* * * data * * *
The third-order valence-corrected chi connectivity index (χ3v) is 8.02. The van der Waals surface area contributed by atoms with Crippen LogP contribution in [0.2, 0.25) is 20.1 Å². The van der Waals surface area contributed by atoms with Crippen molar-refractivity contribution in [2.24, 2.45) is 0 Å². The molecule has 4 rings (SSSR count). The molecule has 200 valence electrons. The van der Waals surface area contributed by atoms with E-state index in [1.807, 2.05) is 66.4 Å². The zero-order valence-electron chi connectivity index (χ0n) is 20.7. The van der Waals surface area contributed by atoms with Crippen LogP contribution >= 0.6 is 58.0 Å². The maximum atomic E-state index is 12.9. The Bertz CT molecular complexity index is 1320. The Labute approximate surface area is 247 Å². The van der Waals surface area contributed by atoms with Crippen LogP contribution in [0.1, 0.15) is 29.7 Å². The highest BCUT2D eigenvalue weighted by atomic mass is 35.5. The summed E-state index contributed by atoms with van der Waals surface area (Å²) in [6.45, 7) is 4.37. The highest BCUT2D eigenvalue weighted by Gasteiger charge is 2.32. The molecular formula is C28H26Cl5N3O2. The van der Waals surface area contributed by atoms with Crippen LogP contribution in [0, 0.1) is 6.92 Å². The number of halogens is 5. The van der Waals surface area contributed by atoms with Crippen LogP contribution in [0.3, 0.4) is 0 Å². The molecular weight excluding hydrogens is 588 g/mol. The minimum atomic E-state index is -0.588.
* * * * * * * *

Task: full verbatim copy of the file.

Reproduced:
The third-order valence-corrected chi connectivity index (χ3v) is 8.02. The van der Waals surface area contributed by atoms with Crippen LogP contribution in [0.2, 0.25) is 20.1 Å². The van der Waals surface area contributed by atoms with Crippen molar-refractivity contribution in [2.24, 2.45) is 0 Å². The molecule has 4 rings (SSSR count). The molecule has 200 valence electrons. The van der Waals surface area contributed by atoms with E-state index in [1.807, 2.05) is 66.4 Å². The zero-order valence-electron chi connectivity index (χ0n) is 20.7. The van der Waals surface area contributed by atoms with Crippen LogP contribution >= 0.6 is 58.0 Å². The maximum atomic E-state index is 12.9. The Bertz CT molecular complexity index is 1320. The Labute approximate surface area is 247 Å². The van der Waals surface area contributed by atoms with Crippen LogP contribution in [0.1, 0.15) is 29.7 Å². The highest BCUT2D eigenvalue weighted by atomic mass is 35.5. The summed E-state index contributed by atoms with van der Waals surface area (Å²) in [6.45, 7) is 4.37. The highest BCUT2D eigenvalue weighted by Gasteiger charge is 2.32. The molecular formula is C28H26Cl5N3O2. The van der Waals surface area contributed by atoms with Crippen LogP contribution in [0, 0.1) is 6.92 Å². The number of halogens is 5. The van der Waals surface area contributed by atoms with Crippen LogP contribution in [0.3, 0.4) is 0 Å². The molecular weight excluding hydrogens is 588 g/mol. The minimum atomic E-state index is -0.588.